packagefile internal/goos=<redacted>/.cache/go-build/6f/6f05cebeae445234f466472b82b6b24e7271fd3ff18899fb6c71ad94e3b22200-d
packagefile runtime/internal/atomic=<redacted>/.cache/go-build/c3/c39b63680e461bd008c040457579385f89df4b54bcc03dca4ca70d6cbcd79b2f-d
packagefile runtime/internal/math=<redacted>/.cache/go-build/80/80bb31a4927a7bf44f2a3dbc06f9ba37367530e276220b6ebc41055a28a684b4-d
packagefile runtime/internal/syscall=<redacted>/.cache/go-build/e1/e1678d9da9687c2f556caccc2124fff7de002e1c70bbe7d162768da4dceaaa44-d
packagefile internal/reflectlite=<redacted>/.cache/go-build/35/3503f065aff2c2bb8b76336dde8b87fbe1cf2cf03633646ef1a02a595c3c4429-d
packagefile internal/unsafeheader=<redacted>/.cache/go-build/6e/6eec1c69a7b7f0f4d8930730779a071eafae2b158dd4d5209dcc42ccd6efe727-d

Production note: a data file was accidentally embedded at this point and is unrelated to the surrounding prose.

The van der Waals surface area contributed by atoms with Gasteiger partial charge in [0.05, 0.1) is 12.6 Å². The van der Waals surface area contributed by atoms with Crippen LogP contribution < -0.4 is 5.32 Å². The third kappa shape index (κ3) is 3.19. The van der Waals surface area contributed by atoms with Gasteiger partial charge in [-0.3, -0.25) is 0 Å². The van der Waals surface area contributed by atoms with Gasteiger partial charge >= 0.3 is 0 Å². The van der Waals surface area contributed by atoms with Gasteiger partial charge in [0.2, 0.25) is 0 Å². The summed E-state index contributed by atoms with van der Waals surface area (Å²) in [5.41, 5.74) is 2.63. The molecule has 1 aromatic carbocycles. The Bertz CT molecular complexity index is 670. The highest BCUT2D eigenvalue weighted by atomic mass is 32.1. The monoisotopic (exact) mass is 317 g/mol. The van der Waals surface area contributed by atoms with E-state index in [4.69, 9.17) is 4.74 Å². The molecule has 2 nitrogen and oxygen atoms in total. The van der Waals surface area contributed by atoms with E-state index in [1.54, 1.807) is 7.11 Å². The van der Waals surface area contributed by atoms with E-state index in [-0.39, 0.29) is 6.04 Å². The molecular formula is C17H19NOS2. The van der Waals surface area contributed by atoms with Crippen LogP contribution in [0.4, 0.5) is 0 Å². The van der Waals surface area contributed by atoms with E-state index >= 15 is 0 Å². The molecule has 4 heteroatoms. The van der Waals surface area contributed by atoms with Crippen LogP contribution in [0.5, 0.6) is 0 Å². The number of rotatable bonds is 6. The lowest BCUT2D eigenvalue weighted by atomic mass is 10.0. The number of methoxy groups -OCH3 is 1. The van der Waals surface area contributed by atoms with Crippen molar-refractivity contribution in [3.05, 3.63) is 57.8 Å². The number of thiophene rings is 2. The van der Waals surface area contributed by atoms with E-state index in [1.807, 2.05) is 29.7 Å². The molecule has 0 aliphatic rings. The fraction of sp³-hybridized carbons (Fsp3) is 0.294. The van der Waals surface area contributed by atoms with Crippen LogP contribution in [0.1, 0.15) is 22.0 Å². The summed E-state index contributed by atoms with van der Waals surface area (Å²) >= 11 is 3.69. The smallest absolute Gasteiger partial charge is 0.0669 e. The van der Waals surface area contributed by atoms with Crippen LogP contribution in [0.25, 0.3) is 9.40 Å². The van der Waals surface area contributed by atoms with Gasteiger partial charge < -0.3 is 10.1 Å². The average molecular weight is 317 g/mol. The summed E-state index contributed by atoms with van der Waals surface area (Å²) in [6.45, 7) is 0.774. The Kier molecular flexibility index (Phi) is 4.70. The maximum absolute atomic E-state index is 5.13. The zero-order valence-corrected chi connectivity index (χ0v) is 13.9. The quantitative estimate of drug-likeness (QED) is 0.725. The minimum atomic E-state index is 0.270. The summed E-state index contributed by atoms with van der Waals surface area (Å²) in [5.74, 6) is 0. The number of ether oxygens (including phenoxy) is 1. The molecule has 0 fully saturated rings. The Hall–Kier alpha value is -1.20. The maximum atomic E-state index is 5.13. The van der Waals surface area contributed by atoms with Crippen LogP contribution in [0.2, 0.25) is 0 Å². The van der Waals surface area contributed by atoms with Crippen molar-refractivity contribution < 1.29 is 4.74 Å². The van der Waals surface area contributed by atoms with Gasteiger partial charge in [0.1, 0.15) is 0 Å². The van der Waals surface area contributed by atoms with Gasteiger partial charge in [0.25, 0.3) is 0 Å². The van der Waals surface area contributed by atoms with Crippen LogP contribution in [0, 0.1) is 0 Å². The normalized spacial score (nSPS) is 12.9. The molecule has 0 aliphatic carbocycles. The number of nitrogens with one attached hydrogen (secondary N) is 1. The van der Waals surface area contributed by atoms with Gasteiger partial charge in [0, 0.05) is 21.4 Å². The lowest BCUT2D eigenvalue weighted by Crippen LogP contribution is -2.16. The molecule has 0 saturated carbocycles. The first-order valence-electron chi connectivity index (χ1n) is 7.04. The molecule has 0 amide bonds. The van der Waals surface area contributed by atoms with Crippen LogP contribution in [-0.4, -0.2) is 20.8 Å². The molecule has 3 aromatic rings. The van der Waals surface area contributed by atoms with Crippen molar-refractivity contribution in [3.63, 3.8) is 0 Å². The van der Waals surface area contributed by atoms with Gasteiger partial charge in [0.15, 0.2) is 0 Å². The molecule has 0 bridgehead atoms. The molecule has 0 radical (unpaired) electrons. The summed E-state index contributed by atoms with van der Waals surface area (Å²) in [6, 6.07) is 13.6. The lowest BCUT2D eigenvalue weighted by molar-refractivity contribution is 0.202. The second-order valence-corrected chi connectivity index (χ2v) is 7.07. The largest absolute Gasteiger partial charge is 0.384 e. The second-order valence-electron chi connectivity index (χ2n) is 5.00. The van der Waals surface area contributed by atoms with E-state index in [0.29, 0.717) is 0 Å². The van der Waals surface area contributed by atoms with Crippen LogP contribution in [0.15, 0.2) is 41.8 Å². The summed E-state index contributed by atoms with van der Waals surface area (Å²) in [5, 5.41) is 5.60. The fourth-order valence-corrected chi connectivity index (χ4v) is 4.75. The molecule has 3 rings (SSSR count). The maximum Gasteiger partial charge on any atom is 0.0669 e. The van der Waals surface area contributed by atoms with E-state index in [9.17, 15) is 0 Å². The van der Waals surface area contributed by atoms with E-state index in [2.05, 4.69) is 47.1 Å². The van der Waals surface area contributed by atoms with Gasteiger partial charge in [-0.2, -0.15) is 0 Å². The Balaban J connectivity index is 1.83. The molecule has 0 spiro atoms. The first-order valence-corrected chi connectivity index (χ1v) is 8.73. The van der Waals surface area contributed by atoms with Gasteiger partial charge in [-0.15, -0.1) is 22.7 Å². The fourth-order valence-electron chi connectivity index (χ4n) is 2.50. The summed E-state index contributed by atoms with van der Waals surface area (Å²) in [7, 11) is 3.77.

modinfo "0w\xaf\f\x92t\b\x02A\xe1\xc1\a\xe6\xd6\x18\xe6path\texample3\nmod\texample3\t(devel)\t\nbuild\t-buildmode=exe\nbuild\t-compiler=gc\nbuild\tCGO_ENABLED=1\nbuild\tCGO_CFLAGS=\nbuild\tCGO_CPPFLAGS=\nbuild\tCGO_CXXFLAGS=\nbuild\tCGO_LDFLAGS=\nbuild\tGOARCH=amd64\nbuild\tGOOS=linux\nbuild\tGOAMD64=v1\n\xf92C1\x86\x18 r\x00\x82B\x10A\x16\xd8\xf2"
mkdir -p $WORK/b001/exe/
cd .
/usr/local/go/pkg/tool/linux_amd64/link -o $WORK/b001/exe/a.out -importcfg $WORK/b001/importcfg.link -buildmode=exe -buildid=rfXXPRnKZejfvpJgCwuM/rd0r8Mn0waQerYT5Yy-q/gSzN3qwcRBu3Ln61mkU2/rfXXPRnKZejfvpJgCwuM -extld=gcc $WORK/b001/_pkg_.a
/usr/local/go/pkg/tool/linux_amd64/buildid -w $WORK/b001/exe/a.out # internal
cp $WORK/b001/exe/a.out example3

For better comprehension, we've separated the most important phases into logical blocks. We're not going to dive deep into all of them because that is not the subject of this blog post. However, here is a high-level overview of what is happening: